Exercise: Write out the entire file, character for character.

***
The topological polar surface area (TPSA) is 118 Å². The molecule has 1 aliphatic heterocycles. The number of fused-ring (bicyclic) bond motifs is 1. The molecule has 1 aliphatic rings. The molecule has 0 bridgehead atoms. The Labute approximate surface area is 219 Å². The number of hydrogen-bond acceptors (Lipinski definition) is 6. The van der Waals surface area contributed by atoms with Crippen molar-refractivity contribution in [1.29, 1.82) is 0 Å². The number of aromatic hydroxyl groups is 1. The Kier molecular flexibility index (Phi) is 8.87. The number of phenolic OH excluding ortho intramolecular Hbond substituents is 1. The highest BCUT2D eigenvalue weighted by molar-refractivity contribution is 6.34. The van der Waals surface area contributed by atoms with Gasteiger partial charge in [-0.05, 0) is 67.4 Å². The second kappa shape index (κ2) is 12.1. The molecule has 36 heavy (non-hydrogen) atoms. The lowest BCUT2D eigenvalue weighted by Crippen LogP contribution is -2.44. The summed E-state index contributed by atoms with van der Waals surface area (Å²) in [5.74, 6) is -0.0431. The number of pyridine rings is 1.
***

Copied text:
The topological polar surface area (TPSA) is 118 Å². The molecule has 1 aliphatic heterocycles. The number of fused-ring (bicyclic) bond motifs is 1. The molecule has 1 aliphatic rings. The molecule has 0 bridgehead atoms. The Labute approximate surface area is 219 Å². The number of hydrogen-bond acceptors (Lipinski definition) is 6. The van der Waals surface area contributed by atoms with Crippen molar-refractivity contribution in [1.29, 1.82) is 0 Å². The number of aromatic hydroxyl groups is 1. The Kier molecular flexibility index (Phi) is 8.87. The number of phenolic OH excluding ortho intramolecular Hbond substituents is 1. The highest BCUT2D eigenvalue weighted by molar-refractivity contribution is 6.34. The van der Waals surface area contributed by atoms with Gasteiger partial charge in [-0.05, 0) is 67.4 Å². The second kappa shape index (κ2) is 12.1. The molecule has 36 heavy (non-hydrogen) atoms. The lowest BCUT2D eigenvalue weighted by Crippen LogP contribution is -2.44. The summed E-state index contributed by atoms with van der Waals surface area (Å²) in [5.74, 6) is -0.0431. The number of pyridine rings is 1.